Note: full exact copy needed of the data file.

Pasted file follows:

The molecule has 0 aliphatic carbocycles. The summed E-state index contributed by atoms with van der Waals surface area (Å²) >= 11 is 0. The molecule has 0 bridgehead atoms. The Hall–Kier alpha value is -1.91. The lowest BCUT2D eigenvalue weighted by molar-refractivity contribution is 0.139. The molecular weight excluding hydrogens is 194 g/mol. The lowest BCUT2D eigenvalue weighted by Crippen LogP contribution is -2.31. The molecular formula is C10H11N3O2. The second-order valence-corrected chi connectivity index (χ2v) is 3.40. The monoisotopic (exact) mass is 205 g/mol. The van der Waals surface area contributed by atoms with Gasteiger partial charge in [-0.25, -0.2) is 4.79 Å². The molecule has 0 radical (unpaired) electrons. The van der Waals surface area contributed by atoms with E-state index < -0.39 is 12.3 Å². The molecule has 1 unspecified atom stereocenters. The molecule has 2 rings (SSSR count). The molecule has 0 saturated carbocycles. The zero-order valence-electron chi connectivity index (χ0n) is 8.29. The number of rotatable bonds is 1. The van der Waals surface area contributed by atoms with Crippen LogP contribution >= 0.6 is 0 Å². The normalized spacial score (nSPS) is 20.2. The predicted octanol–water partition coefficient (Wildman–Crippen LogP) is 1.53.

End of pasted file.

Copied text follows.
The molecule has 0 aliphatic carbocycles. The summed E-state index contributed by atoms with van der Waals surface area (Å²) >= 11 is 0. The molecule has 0 bridgehead atoms. The Hall–Kier alpha value is -1.91. The lowest BCUT2D eigenvalue weighted by molar-refractivity contribution is 0.139. The molecular weight excluding hydrogens is 194 g/mol. The lowest BCUT2D eigenvalue weighted by Crippen LogP contribution is -2.31. The molecular formula is C10H11N3O2. The second-order valence-corrected chi connectivity index (χ2v) is 3.40. The monoisotopic (exact) mass is 205 g/mol. The van der Waals surface area contributed by atoms with Gasteiger partial charge in [-0.25, -0.2) is 4.79 Å². The molecule has 0 radical (unpaired) electrons. The van der Waals surface area contributed by atoms with E-state index < -0.39 is 12.3 Å². The molecule has 1 unspecified atom stereocenters. The molecule has 2 rings (SSSR count). The molecule has 0 saturated carbocycles. The zero-order valence-electron chi connectivity index (χ0n) is 8.29. The number of rotatable bonds is 1. The van der Waals surface area contributed by atoms with Crippen LogP contribution >= 0.6 is 0 Å². The normalized spacial score (nSPS) is 20.2. The predicted octanol–water partition coefficient (Wildman–Crippen LogP) is 1.53.